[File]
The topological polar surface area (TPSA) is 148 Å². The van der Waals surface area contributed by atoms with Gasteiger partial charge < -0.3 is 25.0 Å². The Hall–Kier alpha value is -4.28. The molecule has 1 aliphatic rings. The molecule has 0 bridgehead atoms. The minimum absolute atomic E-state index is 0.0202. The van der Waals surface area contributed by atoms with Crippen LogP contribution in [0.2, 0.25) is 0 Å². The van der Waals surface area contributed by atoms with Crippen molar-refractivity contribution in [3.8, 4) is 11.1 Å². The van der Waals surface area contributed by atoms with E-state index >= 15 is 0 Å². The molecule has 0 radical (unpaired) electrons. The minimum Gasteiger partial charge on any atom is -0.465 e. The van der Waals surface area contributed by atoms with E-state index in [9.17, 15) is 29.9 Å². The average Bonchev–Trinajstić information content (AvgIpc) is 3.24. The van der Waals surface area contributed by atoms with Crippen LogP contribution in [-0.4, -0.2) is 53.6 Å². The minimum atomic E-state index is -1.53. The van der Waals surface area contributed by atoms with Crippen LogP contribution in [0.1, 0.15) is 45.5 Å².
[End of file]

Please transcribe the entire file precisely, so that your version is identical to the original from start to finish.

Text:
The topological polar surface area (TPSA) is 148 Å². The van der Waals surface area contributed by atoms with Gasteiger partial charge < -0.3 is 25.0 Å². The Hall–Kier alpha value is -4.28. The molecule has 1 aliphatic rings. The molecule has 0 bridgehead atoms. The minimum absolute atomic E-state index is 0.0202. The van der Waals surface area contributed by atoms with Crippen LogP contribution in [0.2, 0.25) is 0 Å². The van der Waals surface area contributed by atoms with Crippen molar-refractivity contribution in [3.8, 4) is 11.1 Å². The van der Waals surface area contributed by atoms with E-state index >= 15 is 0 Å². The molecule has 0 radical (unpaired) electrons. The minimum Gasteiger partial charge on any atom is -0.465 e. The van der Waals surface area contributed by atoms with E-state index in [9.17, 15) is 29.9 Å². The average Bonchev–Trinajstić information content (AvgIpc) is 3.24. The van der Waals surface area contributed by atoms with Crippen LogP contribution in [-0.4, -0.2) is 53.6 Å². The minimum atomic E-state index is -1.53. The van der Waals surface area contributed by atoms with Crippen LogP contribution in [0.1, 0.15) is 45.5 Å².